God is a Capitalist

Thursday, June 2, 2016

Fundamentalist investing scores big gains

Last week I wrote about fundamentalism and I want to carry on with that theme this week. I’m late to the party. Research Affiliates launched their fundamental indexes over ten years ago, but I only recently read The Fundamental Index: A Better Way to Invest by Robert Arnott, Jason Hsu and John West.

The authors promote index investing because of the evidence of the failure of most active managers to match the percentage returns of indexes such as the S&P 500. For most part time investors, indexes are the best choice. Even Warren Buffet enlisted an index fund to sustain his wife’s wealth after he moves on.
As I wrote in Financial Bull Riding, percentage returns are not the appropriate measure of performance. Absolute dollar returns are. That’s because most investors will not put 100% of their funds in stocks, not even an index ETF or fund. They will hedge for a downturn in stocks by diversifying into other assets, at least bonds. Many will choose something like a 60/40 split between stocks and bonds. When the stock market does well, bonds won’t and that drags down the percentage returns. But in a bear market the bonds support the sickly stocks and reduce losses. As a result, the average percentage returns on investments may be worse than the index, but the corralling of losses in bear markets can make absolute returns much greater than what would have been achieved in a portfolio fully invested in stocks with a higher percentage return. It's counter intuitive, but the math bears it out. I give examples in Financial Bull Riding.

The point is that if you are diversified across at least two asset types, it’s impossible to match the percentage returns in a bull stock market. Insurance against a downturn will cost you, but it pays handsome rewards in a bear market.

The Fundamental Index improves on the typical index because they are usually cap weighted. That means the creators of the indexes start with the market capitalization of each stock (price times outstanding number of shares) and divide it by the total market capitalization. As the authors point out, that puts the index investor in the mode of chasing growth stocks. Those stocks that have risen the most in price get a higher allocation while those suffering price declines get a reduction in weight in the index. It’s the opposite of value investing.

Instead, the Fundamental Index (FI) weights the allocation of stocks according to sales, profits, dividends and book value. It adjusts for companies that don’t pay dividends. Consequently, the allocation in the index increases only if the fundamentals of the company improve but not if only the price rises. Over the 40-year period covered by the back testing, the FI outperforms the S&P 500 by about 2% per year, which adds up to a much greater absolute return after compounding for several decades.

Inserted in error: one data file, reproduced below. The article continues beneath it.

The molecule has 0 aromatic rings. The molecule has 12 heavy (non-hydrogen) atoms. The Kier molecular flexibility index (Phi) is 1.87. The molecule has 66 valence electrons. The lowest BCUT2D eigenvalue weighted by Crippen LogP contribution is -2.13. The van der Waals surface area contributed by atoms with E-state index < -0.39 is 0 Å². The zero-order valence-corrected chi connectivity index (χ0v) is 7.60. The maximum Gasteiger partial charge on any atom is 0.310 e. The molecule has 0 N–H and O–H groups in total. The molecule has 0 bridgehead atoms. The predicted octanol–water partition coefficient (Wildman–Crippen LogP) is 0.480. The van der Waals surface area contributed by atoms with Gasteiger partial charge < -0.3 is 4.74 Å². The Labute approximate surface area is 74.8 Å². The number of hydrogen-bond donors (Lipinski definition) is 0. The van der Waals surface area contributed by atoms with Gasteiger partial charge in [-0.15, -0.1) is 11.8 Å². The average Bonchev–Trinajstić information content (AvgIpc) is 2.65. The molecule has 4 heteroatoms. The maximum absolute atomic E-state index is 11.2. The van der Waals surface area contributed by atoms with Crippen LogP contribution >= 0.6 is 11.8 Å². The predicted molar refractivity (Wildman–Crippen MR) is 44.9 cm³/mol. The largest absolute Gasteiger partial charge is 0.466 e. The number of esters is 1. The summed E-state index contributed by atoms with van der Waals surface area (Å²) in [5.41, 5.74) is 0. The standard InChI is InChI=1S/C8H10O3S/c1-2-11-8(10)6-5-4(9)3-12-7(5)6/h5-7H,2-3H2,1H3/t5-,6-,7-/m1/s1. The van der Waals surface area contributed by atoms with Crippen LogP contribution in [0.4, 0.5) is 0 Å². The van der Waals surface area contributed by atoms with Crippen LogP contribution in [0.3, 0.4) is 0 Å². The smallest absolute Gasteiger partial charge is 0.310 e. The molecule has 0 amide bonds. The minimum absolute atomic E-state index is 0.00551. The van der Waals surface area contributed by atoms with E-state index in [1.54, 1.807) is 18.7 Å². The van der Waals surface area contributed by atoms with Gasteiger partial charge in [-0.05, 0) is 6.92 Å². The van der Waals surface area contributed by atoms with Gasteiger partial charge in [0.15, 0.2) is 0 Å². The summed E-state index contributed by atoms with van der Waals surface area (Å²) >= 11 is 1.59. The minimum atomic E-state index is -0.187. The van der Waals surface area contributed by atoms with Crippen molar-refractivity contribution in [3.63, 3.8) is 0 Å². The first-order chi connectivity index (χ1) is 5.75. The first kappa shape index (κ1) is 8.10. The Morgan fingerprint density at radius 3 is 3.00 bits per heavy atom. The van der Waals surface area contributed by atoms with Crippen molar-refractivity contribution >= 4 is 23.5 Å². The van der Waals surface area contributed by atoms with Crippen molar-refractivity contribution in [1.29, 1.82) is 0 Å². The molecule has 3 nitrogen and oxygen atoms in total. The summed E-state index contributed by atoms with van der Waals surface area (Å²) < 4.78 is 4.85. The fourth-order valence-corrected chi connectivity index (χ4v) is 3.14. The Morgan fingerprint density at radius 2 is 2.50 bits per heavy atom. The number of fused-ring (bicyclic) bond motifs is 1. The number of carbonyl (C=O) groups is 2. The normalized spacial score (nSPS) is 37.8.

One of the most interesting features of the FI would have been its behavior during the massive bubble of the late 1990s. The FI would have risen more slowly than the S&P 500 and never reached its heights, but as the S&P 500 was collapsing in 2001 by 40% the FI would have continued rising and eventually reached the record height the S&P 500 set in 2000. The FI eventually declined about 18%. Again, the smaller decline in the index during the bear market more than made up for the slow rise during the bull.

The authors expanded the concept to include large, small, value, and foreign stocks as well as a bond index. The alpha performance of the indexes grows dramatically with foreign stocks where PE ratios can get far out of line.

Investors who find index investing appealing but can tolerate greater risk might want to borrow to buy more of the index and boost returns. But the investor will want to watch the business cycle closely and get out of stocks before a recession and bear market in order to avoid the losses. 

The authors exhaust a lot of real estate in the book trashing the Efficient Market Hypothesis. I don't have a dog in that fight, though. I see the EMH and behavioral investing both being right, just at different times. The EMH takes a very long view of the market while the behavioral perspective is very short run. Behavioral theory merely explains the divergences and anomalies in the data that EMH can't.

I couldn't help but wonder while reading the book, if the FI can improve returns so much, why stop with just allocating purchases according to company fundamentals? Why not use other fundamental measures, such as cash flow, to pick the best companies in a group as Joel Greenblatt has done, or as the many indexes in the American Association of Individual Investors (AAII) do? After all, one of the reasons for the success of indexes is that they take most of the emotion out of investing and force the investor to follow sound rules for allocating funds in a portfolio.

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